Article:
For the Birds Radio Program: West Nile Virus
When I was a little girl, people were terrified of polio. We had a polluted creek running through our blue collar suburb of Chicago, and we children were absolutely forbidden to swim in it because the grownups were so scared of polio.
In 1952, Jonas Salk first tested on humans a polio vaccine that he developed with killed virus. In 1957, Albert Sabin did his first human experiments with the oral vaccine he developed, which used live polio virus. Before their breakthroughs, tens of thousands of people were being infected with polio annually. Many of them died, and many more became crippled. Thanks to Salk and Sabin, polio went from being a huge scourge to being virtually eradicated.
Vaccinations prevent diseases, but they don’t cure them. There are many diseases that do not have vaccines available, and some of these still don’t have cures. One of the scary ones right now is West Nile virus. This serious, potentially fatal disease was first described in Uganda in 1937. It spread to Egypt and France in the ‘60s. But it wasn’t until 1999 that the disease spread to the United States. That year there were 62 human cases in the New York City area, and 7 human deaths. There were many, many more cases in birds. Hundreds of dead crows, jays, and other birds have been found infected with the disease, beginning that year. Once the disease had a toe-hold in the U.S., it spread quickly. This year it has even been found in Milwaukee, Wisconsin.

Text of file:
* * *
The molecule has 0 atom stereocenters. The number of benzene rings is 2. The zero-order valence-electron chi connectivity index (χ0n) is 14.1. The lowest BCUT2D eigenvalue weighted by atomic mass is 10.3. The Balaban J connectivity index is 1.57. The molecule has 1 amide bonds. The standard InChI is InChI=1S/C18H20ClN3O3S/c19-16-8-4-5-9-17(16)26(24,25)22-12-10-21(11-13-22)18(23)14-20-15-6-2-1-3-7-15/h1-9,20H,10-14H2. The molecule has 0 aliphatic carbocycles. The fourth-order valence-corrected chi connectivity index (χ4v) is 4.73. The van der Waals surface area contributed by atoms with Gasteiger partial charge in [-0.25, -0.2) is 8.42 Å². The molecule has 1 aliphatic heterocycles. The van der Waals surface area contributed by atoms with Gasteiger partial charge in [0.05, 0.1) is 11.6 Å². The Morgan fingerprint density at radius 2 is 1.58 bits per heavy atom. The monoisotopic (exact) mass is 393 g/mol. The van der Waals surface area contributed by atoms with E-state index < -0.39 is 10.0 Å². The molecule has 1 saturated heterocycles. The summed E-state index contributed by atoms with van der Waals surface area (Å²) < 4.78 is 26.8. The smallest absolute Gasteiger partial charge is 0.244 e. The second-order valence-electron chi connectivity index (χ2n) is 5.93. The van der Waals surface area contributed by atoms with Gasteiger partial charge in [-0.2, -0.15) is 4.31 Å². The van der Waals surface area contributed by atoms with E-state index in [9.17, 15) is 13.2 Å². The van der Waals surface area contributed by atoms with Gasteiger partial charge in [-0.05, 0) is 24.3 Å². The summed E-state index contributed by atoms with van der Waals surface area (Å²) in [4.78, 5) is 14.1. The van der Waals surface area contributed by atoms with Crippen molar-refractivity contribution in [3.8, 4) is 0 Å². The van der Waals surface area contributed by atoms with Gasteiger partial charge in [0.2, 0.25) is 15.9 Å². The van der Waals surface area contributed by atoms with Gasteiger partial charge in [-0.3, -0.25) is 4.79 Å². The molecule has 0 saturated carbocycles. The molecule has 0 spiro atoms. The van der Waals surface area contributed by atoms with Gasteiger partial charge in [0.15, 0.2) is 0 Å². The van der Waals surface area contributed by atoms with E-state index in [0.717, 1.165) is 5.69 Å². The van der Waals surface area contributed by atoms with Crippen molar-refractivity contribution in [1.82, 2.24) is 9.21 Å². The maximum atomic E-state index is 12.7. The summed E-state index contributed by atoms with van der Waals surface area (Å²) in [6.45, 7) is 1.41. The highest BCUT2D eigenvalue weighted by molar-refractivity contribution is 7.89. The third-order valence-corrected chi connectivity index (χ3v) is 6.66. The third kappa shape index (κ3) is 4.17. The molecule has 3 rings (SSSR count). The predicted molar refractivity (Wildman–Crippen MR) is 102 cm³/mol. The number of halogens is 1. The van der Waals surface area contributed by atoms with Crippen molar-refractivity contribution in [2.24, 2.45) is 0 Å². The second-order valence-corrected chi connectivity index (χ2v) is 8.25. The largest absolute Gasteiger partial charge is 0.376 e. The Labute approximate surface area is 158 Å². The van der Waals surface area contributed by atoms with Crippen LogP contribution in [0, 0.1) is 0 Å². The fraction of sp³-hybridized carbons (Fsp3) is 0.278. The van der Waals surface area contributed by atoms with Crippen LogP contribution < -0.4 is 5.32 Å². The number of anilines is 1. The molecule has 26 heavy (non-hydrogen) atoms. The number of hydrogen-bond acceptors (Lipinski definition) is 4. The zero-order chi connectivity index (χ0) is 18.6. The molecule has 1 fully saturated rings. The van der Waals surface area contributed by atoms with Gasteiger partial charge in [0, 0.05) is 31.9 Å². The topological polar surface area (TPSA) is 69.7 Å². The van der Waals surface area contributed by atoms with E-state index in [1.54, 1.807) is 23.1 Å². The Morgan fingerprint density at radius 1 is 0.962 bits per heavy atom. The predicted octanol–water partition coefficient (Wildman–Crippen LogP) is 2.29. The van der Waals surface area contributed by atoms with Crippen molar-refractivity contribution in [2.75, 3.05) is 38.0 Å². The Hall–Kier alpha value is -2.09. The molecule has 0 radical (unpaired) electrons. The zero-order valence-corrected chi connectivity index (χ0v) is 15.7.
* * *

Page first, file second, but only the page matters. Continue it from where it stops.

West Nile virus is transmitted through the bite of a mosquito that carries the virus inside after biting an infected person or animal. It probably first reached the U.S. on ships from Africa or Eurasia that carried uncovered tires filled with rainwater and mosquito larvae. Now that the disease is here, it is spreading quickly. Many animals are vulnerable, including skunks, horses, dogs, cats, birds, and humans. Birds are exceptionally quick to die from it. Individuals from over 70 species have been found dead that were analyzed and found positive for the virus. But crows are obviously the most conspicuous, so the most easily found. There is no evidence at all that the virus can be spread by handling a live or dead infected bird. You only get the disease from mosquito bites.
But mosquitoes can only transmit the disease after they’ve bit an infected animal, so birds and horses and the many other creatures that get the disease do indirectly aid in the spread of the disease, as humans do, though the disease is much more fatal to birds than to humans.
We will eventually develop an effective vaccination for the West Nile virus that will protect us and our pets and farm animals. But there’s no way to protect wild birds. Ultimately, we may be facing the kind of avian extinctions on our big continent that the small islands of Hawaii suffered after mosquitoes were introduced there in the 1600s.
If you find a dead bird and no clear cause of death is observable, report it to your state department of health. No one expected the disease to appear in the Midwest so quickly, so Minnesota and Wisconsin may not be quite geared up to analyze bird carcasses yet, but need as much information as possible to study the spread of this disease, which has such horrible ecological, as well as epidemiological, implications.